We will use this new outcome-based funding from the state to invest in programs that directly benefit students, research, and technology transfer. We propose to set aside 1 percent or $11.5 million of our biennial allocation until we meet three of these five benchmarks.


  • We will increase University-funded financial aid for low- and middle-income students.
  • We will award at least 15,000 degrees systemwide in 2014.
  • We will increase undergraduate four-year and/or six-year graduation rates on the Twin Cities campus.
  • We will maintain our 2011 level of total National Science Foundation-recorded R&D expenditures.
  • And we will increase invention disclosures, which is a clear indicator of the commercializable intellectual property we have in our pipeline.

We will be better in just about everything we do.

I am so confident and committed to executing high standards of performance and accountability that I am willing to put some of our request at risk. And if we meet three of those five standards, we will receive the final portion of our allocation.


On our campuses we will continue to grow our robust research and innovation enterprise in a highly focused way.

They are opportunities for Sarah, too.

Remember, among the nation’s public universities, we are ranked 8th in external research funding although our state is 21st in population. Sarah and her classmates will benefit from a new, comprehensive vision for discovery, research, innovation and economic development in this state.


We call it the Minnesota Discovery, Research and InnoVation Economy funding program, or MnDRIVE.

MnDRIVE is a new, ongoing partnership with the State to discover new knowledge through scientific research to:

  • Advance Minnesota’s economy
  • Seize opportunities to leverage Minnesota’s strengths and comparative advantages
  • Improve Minnesotans’ health and quality of life
  • Advance the capacity and competitiveness of Minnesota industries
  • Position our state as a national leader in key industries.

See those icons on your screens?

They represent areas of exceptional scholarly and educational strength that we already possess at the University, and areas of strength for Minnesota’s economy.

We asked our scholars, our faculty, and our researchers: In what directions should we head? How can we be a leader in areas important to our students and our industries? We intend to leverage these strengths to improve the state’s economic vitality and prosperity.

The little robot stands for our study of robotics and its growing impact, especially on our manufacturing community.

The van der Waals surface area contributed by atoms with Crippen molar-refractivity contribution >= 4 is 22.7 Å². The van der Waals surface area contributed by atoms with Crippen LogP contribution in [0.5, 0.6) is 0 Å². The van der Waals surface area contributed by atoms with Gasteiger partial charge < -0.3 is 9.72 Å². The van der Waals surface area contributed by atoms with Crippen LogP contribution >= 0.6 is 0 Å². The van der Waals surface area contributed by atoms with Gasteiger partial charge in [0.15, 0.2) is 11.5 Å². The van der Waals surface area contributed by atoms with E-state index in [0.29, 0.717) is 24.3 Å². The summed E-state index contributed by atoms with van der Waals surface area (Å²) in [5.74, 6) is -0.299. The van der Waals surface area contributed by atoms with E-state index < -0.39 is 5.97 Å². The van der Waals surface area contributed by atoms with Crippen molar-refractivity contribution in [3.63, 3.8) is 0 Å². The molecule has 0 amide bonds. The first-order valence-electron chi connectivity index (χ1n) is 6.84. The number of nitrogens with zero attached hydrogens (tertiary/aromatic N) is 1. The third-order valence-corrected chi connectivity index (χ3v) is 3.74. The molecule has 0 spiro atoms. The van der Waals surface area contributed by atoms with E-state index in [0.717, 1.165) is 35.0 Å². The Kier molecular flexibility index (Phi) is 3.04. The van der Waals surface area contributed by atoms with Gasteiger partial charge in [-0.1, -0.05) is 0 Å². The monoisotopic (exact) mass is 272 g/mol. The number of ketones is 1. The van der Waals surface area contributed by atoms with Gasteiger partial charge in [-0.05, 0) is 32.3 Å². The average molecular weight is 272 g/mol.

That wheat stalk is a symbol of our tremendous power in agribusiness, food production, and food safety.

The drop of liquid is about our national leadership in clean water and sustainable energy.

That brain translates into our great tradition in the health sciences and our future as a leader in brain science. Together, to fund MnDRIVE, we request a state investment of $18 million over the biennium. It will add faculty, research dollars, and enhanced partnerships with businesses across the state.

I am convinced the long-term return on innovation and the return on investment—that dual ROI—will be spectacular, driving prosperity and growing talent in Minnesota for years to come.


MnDRIVE will support the emerging world of robotics and sensors as needed by our manufacturing sector in Minnesota. We have a vision: We will build on our traditional strengths in engineering, materials sciences, computer science and robotics.

As we become a hub for research and education, we will focus on three areas:

  • Miniature robots and vehicles
  • Industrial applications
  • And human-robot interfaces

With the outcomes of our robotics research—and as part of the larger robotics work already underway in Minnesota—a new industry will flourish, and we will become fully engaged in the national robotics initiative. A new cohort of master’s degrees and Ph.Ds. will be granted. More high-paying jobs in a cutting-edge technology will be created.


Let’s move on to food, another plank in the MnDRIVE platform, another strength of ours. From our historic roots in the Green Revolution to our partnerships with some of the best global food corporations based in Minnesota, we are perfectly positioned to develop an integrated approach to researching and producing a safe and sustainable food system. The outcomes of MnDRIVE’s work will position us to be the Silicon Valley of food technology, food safety, and food supply management.

By that I mean we will be the center of research, discovery, innovation, startups and economic vitality around food…plus a magnet for talent and ideas.

We already have more than 200 food company headquarters in the state and thousands of other food-related enterprises. Food has been one our state’s trademarks. In the coming decades, it must continue to be. We can lead that effort.


MnDRIVE will advance industry by conserving our environment.